Republicans push back against criticism of Trump over COVID-19

According to official numbers, the United States has by far the highest number of coronavirus cases of any country in the world, as well as the most deaths attributed to the virus.

As of April 30, the US has recorded over 1 million cases and more than 63,500 deaths due to the outbreak.

US President Donald Trump has received considerable criticism for his administration’s handling of the crisis. According to the Pew Research Center, a nonpartisan research institution, while voters that lean Republican are more likely to support the president’s handling of the virus, 65% of Americans overall say Trump’s response to the outbreak has been too slow.

That said, there are still major partisan disagreements on Trump’s overall response. A majority of Republicans (52%) say it is unacceptable for elected officials to criticize Trump’s handling of the virus, while only 14% of Democrats agree.

75% of voters who lean Republican say that Trump is providing the public with accurate information regarding COVID-19, while only 13% of voters who lean Democrat agree. Similarly, 78% of Republicans believe Trump has done a good job handling the economic fallout over the virus, compared to 18% of Democrats.

Most Americans agree with social distancing and quarantine efforts no matter their political affiliation. While some Republicans have publicly criticized the president’s handling of the virus, others feel he has done a good job.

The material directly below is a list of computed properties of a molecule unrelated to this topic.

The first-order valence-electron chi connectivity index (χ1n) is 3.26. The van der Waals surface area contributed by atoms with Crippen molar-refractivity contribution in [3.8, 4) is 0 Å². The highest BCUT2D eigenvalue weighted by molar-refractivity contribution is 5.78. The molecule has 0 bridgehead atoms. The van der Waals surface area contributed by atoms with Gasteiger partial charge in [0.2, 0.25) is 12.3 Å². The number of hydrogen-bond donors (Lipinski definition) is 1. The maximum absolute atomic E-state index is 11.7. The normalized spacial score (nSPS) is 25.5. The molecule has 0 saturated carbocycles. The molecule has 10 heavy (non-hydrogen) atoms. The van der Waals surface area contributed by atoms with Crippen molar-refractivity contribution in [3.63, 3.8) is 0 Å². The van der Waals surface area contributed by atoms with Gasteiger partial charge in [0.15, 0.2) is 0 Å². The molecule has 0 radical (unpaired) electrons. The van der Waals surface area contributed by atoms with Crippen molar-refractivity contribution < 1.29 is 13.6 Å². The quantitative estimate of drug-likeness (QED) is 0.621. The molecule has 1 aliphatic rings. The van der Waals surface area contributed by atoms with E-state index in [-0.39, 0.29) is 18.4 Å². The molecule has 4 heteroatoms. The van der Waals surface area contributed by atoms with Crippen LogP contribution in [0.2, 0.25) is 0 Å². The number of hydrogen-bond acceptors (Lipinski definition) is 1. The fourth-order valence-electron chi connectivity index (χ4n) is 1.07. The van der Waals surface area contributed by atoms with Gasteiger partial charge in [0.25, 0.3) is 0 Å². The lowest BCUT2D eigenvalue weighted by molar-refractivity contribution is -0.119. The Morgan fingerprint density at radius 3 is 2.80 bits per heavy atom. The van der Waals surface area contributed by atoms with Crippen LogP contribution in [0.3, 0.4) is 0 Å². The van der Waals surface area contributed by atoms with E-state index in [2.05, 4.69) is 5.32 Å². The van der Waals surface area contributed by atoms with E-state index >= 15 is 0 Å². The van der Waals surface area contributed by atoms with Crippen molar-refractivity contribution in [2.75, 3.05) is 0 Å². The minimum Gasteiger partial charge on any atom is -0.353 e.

What kind of arguments are Republicans making in Trump’s favor?

US population

Baron Hanson, the owner of RedBaronUSA, an American consulting firm, spoke with The Millennial Source to argue that “foolish liberal travel policies” coupled with the sheer size of the population meant that the US was more susceptible to a viral outbreak.

“The Italian population of 60 million compared to America’s 330 million is wildly disproportionate,” Hanson argued. “The Trump administration is not to blame for how massive the USA scope, scale and population is — which if you do the math, America has fared far better.”

According to the rate of per capita deaths, i.e. the number of people affected in relation to the overall population, Italy has fared worse than the US.

Source: Manuel Silvestri

Despite the US having over twice as many deaths as the worst hit countries in Europe, Spain and Italy, those countries’ death rates per 1 million people are actually higher. Italy has seen 458 deaths per million, while Spain has seen 519. At the time of writing, the US death rate per million is 186.

It is clear, however, that other countries with much larger populations that the US have done a better job at controlling the spread.

China and India, the two most populous nations on earth, have thus far limited the number of cases to 83,000 and 35,000 people. This despite both countries having populations of well over a billion people.

Other countries, like Vietnam, have implemented stringent tracing and public mobilization efforts to limit their total number of cases. Vietnam has recorded fewer than 300 cases and zero deaths.

US culture and systems

Another conservative, Andrew Shecktor, a 2016 delegate to the Republican National Convention and 2018 candidate for the US House of Representatives from Pennsylvania, told The Millennial Source that shutting down the country and implementing strict protocols would always be difficult in the US.